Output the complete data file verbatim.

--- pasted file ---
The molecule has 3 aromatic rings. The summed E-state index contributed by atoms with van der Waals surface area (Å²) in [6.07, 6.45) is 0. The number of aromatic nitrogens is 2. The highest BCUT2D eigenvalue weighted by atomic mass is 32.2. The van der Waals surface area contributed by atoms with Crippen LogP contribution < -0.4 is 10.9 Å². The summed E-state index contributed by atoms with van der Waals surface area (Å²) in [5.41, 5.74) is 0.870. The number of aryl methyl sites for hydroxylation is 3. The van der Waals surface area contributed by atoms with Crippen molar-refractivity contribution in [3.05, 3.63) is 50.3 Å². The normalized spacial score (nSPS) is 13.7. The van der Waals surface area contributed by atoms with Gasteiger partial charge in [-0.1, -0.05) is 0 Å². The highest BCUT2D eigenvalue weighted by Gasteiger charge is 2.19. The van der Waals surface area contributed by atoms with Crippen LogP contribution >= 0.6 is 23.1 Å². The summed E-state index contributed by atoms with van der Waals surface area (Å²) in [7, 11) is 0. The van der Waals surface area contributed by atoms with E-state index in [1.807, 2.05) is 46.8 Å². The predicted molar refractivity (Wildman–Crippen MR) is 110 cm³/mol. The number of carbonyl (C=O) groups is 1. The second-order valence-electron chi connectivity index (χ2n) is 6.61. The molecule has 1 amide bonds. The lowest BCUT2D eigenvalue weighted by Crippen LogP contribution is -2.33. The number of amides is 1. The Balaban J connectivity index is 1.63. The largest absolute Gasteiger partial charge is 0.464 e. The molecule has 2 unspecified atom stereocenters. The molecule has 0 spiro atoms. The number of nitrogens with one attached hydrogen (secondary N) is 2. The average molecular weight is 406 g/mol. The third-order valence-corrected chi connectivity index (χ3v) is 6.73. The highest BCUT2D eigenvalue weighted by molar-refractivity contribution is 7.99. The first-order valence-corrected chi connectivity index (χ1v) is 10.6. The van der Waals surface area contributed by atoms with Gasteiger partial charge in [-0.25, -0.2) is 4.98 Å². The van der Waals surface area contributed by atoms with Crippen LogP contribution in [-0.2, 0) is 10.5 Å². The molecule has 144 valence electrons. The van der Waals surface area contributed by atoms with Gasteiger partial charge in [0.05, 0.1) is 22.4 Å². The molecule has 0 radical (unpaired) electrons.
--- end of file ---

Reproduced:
The molecule has 3 aromatic rings. The summed E-state index contributed by atoms with van der Waals surface area (Å²) in [6.07, 6.45) is 0. The number of aromatic nitrogens is 2. The highest BCUT2D eigenvalue weighted by atomic mass is 32.2. The van der Waals surface area contributed by atoms with Crippen LogP contribution < -0.4 is 10.9 Å². The summed E-state index contributed by atoms with van der Waals surface area (Å²) in [5.41, 5.74) is 0.870. The number of aryl methyl sites for hydroxylation is 3. The van der Waals surface area contributed by atoms with Crippen molar-refractivity contribution in [3.05, 3.63) is 50.3 Å². The normalized spacial score (nSPS) is 13.7. The van der Waals surface area contributed by atoms with Gasteiger partial charge in [-0.1, -0.05) is 0 Å². The highest BCUT2D eigenvalue weighted by Gasteiger charge is 2.19. The van der Waals surface area contributed by atoms with Crippen LogP contribution >= 0.6 is 23.1 Å². The summed E-state index contributed by atoms with van der Waals surface area (Å²) in [7, 11) is 0. The van der Waals surface area contributed by atoms with E-state index in [1.807, 2.05) is 46.8 Å². The predicted molar refractivity (Wildman–Crippen MR) is 110 cm³/mol. The number of carbonyl (C=O) groups is 1. The second-order valence-electron chi connectivity index (χ2n) is 6.61. The molecule has 1 amide bonds. The lowest BCUT2D eigenvalue weighted by Crippen LogP contribution is -2.33. The number of amides is 1. The Balaban J connectivity index is 1.63. The largest absolute Gasteiger partial charge is 0.464 e. The molecule has 2 unspecified atom stereocenters. The molecule has 0 spiro atoms. The number of nitrogens with one attached hydrogen (secondary N) is 2. The average molecular weight is 406 g/mol. The third-order valence-corrected chi connectivity index (χ3v) is 6.73. The highest BCUT2D eigenvalue weighted by molar-refractivity contribution is 7.99. The first-order valence-corrected chi connectivity index (χ1v) is 10.6. The van der Waals surface area contributed by atoms with Gasteiger partial charge in [-0.25, -0.2) is 4.98 Å². The van der Waals surface area contributed by atoms with Crippen LogP contribution in [-0.2, 0) is 10.5 Å². The molecule has 144 valence electrons. The van der Waals surface area contributed by atoms with Gasteiger partial charge in [0.05, 0.1) is 22.4 Å². The molecule has 0 radical (unpaired) electrons.